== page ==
Step 1: Determine Your Overall Training Philosophy
Your training philosophy should be based on your investigation of the science of training through formal and informal education. This includes talking with and reading the ideas of strength and conditioning professionals, as well as your personal experiences of what has worked and not worked well in your past experience training players.
Step 2: Develop Your Annual Plan
Before I start to develop the off-season program or winter program for football I develop a loosely structured annual plan. In general, the plan should include the physical goals that are most important during each phase of training. Each of these phases will have different training priorities based on their proximity to the competitive season. While concurrent training goals are necessary, prioritization of training goals must be honored. (See Chart 1)
Step 3: Develop Your Exercise and Drill Menus
Prior to writing your program, it is helpful to develop menus of training exercises and drills organized in related categories. This list should be updated each year. These exercise menus allow you to keep variety in your program. The exercises must be appropriate and practical. (See Chart 2)
Step 4: Use the Predicted Maximum Chart to Program Core Lifts
Use of the Predicted Maximum Chart will allow you to properly program your athletes’ core lifts throughout the cycle. This knowledge will allow you to systematically move the athletes toward appropriate near max per repetitions (training peaks) as they progress through the training cycle. As an example: 75% for 10 reps, 85% for 5 reps, 92% for 3 reps. You should gradually move the athletes toward a theoretical max per repetitions as they progresse through the cycle. (See Chart 3)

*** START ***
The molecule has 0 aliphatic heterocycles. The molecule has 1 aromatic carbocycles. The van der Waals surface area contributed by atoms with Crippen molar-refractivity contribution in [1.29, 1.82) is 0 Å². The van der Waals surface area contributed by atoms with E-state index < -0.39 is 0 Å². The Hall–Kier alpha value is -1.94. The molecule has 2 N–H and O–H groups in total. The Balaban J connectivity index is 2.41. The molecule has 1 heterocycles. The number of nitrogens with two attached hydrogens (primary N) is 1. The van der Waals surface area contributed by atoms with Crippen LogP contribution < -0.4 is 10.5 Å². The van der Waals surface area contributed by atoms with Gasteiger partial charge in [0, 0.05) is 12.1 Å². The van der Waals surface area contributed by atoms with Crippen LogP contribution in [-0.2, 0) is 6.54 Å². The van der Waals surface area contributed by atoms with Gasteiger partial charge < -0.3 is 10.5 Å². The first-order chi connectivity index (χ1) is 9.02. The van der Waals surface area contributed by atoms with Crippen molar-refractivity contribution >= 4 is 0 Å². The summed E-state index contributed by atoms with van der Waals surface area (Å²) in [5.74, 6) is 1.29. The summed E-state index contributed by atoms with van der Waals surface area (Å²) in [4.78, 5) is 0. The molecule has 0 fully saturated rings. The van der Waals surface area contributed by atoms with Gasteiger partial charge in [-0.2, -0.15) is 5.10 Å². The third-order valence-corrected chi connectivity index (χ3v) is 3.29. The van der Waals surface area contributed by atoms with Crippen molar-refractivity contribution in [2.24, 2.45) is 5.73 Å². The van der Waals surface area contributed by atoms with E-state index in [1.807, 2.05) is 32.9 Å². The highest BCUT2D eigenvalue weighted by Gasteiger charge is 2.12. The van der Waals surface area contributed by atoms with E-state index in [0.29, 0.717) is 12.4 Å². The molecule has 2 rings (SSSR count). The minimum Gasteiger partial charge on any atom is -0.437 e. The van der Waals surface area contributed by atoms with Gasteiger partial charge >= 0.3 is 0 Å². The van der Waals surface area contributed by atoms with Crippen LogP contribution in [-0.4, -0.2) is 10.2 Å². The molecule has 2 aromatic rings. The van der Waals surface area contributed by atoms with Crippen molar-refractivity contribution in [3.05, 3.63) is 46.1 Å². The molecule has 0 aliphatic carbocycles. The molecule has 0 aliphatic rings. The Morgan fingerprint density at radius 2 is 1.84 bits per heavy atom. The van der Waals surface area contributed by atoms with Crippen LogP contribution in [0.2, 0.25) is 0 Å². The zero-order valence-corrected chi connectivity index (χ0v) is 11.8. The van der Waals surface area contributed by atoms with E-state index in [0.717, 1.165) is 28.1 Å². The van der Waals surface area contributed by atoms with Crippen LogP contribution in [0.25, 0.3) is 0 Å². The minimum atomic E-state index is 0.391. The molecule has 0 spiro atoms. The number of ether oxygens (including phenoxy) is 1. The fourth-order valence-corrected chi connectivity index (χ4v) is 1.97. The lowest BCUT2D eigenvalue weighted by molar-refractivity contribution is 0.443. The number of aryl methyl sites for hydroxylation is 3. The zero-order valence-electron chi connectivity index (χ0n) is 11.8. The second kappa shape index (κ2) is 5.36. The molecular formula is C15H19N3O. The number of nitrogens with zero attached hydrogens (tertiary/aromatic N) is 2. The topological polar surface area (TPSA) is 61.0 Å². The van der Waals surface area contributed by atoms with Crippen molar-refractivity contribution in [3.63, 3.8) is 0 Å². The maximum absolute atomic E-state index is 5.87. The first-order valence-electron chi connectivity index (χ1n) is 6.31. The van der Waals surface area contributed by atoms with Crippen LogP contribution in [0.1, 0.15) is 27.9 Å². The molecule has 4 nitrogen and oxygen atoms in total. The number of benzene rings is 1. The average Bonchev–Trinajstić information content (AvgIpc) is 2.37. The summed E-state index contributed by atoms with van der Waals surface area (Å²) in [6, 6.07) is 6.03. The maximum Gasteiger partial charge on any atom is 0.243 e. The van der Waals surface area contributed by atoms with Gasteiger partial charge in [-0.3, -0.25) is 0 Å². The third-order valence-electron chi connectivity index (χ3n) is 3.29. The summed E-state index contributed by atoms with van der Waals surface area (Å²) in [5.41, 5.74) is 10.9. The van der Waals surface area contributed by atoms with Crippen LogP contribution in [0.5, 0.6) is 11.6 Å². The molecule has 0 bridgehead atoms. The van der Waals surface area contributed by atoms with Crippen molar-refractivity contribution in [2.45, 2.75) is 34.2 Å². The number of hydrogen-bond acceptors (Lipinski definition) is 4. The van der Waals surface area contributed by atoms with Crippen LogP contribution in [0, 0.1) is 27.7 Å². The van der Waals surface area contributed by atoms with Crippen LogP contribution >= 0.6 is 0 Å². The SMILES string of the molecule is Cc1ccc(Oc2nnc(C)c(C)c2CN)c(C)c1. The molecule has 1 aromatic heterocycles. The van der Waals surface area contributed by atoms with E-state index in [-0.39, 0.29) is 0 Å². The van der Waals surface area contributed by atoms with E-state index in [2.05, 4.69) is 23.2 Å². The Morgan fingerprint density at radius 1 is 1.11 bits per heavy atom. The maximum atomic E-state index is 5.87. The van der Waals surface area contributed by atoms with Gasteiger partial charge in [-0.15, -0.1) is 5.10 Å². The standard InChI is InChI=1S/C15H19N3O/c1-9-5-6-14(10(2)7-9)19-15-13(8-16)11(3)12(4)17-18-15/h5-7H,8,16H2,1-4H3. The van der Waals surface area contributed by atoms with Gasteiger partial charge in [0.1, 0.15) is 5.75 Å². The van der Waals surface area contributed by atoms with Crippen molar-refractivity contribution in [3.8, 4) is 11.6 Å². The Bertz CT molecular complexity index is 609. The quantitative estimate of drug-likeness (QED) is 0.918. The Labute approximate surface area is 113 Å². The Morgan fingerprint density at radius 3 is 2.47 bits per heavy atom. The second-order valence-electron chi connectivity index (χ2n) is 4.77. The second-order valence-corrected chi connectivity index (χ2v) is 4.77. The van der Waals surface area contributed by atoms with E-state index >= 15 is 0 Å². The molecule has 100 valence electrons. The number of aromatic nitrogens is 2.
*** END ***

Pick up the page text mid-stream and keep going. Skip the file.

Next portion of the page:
Step 5: Write Your Periodization Schedule
After choosing your primary or core lifts, write your periodization schedule for the training cycle. The schedule provides the target intensity for the last set of preselected core exercises through each week of the cycle. These intensities are selected based on the goal of the program, the athlete’s general profile and length of the cycle. (See Chart 4)
Step 6: Write Your Weekly and Daily Training Program
The next step in the writing process is to determine your weekly training frequency (as an example, three or four days of resistance training per week.) I believe a variety of training frequencies can be effective. I’ve chosen the four-day-per-week model for our winter Off-Season approach.
Remember, at this time of the year, our most important adaptation is to become stronger and gain muscle. This chart represents the framework I used to develop this particular off-season program. I recommend developing your weekly and daily training programs with support from your periodization schedule, predicted max chart and exercise menus. (See Chart 5)
Using the framework shown above, along with the periodization schedule and your particular exercise menus, you are ready to craft the program that you feel will be the best fit for your particular team, facility and overall situation. Please refer to the charts for the 2014 Winter Off-Season Strength – Power Schedule and 2014 Winter Off-Season SAQ Schedule that are posted on AmericanFootballMonthly.com. This will include the total six week off-season training plan, including the SAQ and conditioning elements of the plan.
Step 7: Test and Evaluate
I encourage you to include some form of testing and evaluation in your program. Testing allows you to evaluate your athletes’ progress and your program’s effectiveness. When structured and administered correctly, this testing phase will provide motivation to the athlete and reinforce correct exercise technique. Be sure that your testing protocol measures your training objectives.
In the next issue of AFM, I will be addressing coaching methods and philosophy. Your skills in these areas are arguably more important than your programming expertise in developing winning athletes. Stay strong.
Winter Off Season SAQ Schedule PDF